Netflix is not only in the movie business, it is also turning into this year’s biggest corporate horror story. Having increased its price by 60% earlier this summer, Netflix has lost 800,000 customers and $12 billion in 90 days – including $2.3 billion in one day earlier this week. So should we feel sorry for founder and CEO Reed Hastings, whose has gone from Silicon Valley hero to corporate goat in just a nightmarish three months?
No, we shouldn’t. According to John Tschohl, the so-called “guru of customer service”, Hastings deserves all the ridicule and criticism that he is now getting. As Tschohl told me when I caught up with him on Skype, Hastings has behaved with supreme arrogance and disregard for the customer. Indeed, Tschohl is so horrified with Hastings’ continued failure to forget the voice of the customer, that he is predicting Netflix will lose another million subscribers and their stock will plummet from its current $83 down to $50.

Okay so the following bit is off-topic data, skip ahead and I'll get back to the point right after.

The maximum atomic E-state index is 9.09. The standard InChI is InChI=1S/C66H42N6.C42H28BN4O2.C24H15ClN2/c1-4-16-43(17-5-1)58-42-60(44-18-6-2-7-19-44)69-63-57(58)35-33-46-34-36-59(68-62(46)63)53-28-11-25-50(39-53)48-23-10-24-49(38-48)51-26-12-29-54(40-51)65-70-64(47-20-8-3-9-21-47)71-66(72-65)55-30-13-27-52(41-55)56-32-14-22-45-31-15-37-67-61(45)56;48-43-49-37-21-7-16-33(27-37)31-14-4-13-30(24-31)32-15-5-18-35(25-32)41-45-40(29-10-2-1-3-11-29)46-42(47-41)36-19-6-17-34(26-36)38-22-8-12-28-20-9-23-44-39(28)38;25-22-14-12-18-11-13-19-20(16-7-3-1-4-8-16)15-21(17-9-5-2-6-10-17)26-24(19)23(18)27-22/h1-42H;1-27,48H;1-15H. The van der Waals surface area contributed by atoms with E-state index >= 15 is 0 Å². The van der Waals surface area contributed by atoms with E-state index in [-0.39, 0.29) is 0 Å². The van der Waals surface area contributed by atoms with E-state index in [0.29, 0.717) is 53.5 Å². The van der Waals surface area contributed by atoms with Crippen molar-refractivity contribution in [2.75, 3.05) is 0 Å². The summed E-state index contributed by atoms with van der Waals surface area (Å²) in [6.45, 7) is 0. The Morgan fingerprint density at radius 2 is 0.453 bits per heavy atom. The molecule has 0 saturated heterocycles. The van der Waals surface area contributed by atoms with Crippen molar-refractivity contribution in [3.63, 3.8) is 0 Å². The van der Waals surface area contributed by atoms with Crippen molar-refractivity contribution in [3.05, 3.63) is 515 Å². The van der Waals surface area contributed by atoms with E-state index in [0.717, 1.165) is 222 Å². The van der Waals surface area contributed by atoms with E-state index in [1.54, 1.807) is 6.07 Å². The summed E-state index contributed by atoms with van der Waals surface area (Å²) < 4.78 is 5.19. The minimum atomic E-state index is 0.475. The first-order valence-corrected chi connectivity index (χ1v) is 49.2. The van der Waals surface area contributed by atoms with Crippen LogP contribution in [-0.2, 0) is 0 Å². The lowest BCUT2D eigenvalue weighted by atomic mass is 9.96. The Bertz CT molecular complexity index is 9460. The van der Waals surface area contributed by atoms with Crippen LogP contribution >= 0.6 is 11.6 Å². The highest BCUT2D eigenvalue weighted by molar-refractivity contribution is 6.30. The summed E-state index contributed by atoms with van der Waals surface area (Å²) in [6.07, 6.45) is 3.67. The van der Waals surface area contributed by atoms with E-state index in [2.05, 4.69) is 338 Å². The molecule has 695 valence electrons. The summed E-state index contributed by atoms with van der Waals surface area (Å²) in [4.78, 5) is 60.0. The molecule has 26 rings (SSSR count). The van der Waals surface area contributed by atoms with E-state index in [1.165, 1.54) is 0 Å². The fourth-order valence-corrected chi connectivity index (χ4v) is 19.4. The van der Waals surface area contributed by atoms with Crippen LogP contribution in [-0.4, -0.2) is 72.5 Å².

So what should Netflix have done in response to its big mistake earlier this summer? Tschohl offers four words for responding to crisis in today’s real-time customer-centric economy: Speed, Responsibility, Empowerment, Compensation. He may well be right. Anyone who runs a company needs to learn from the Netflix horror movie. After all, its sequel could easily star you and your company.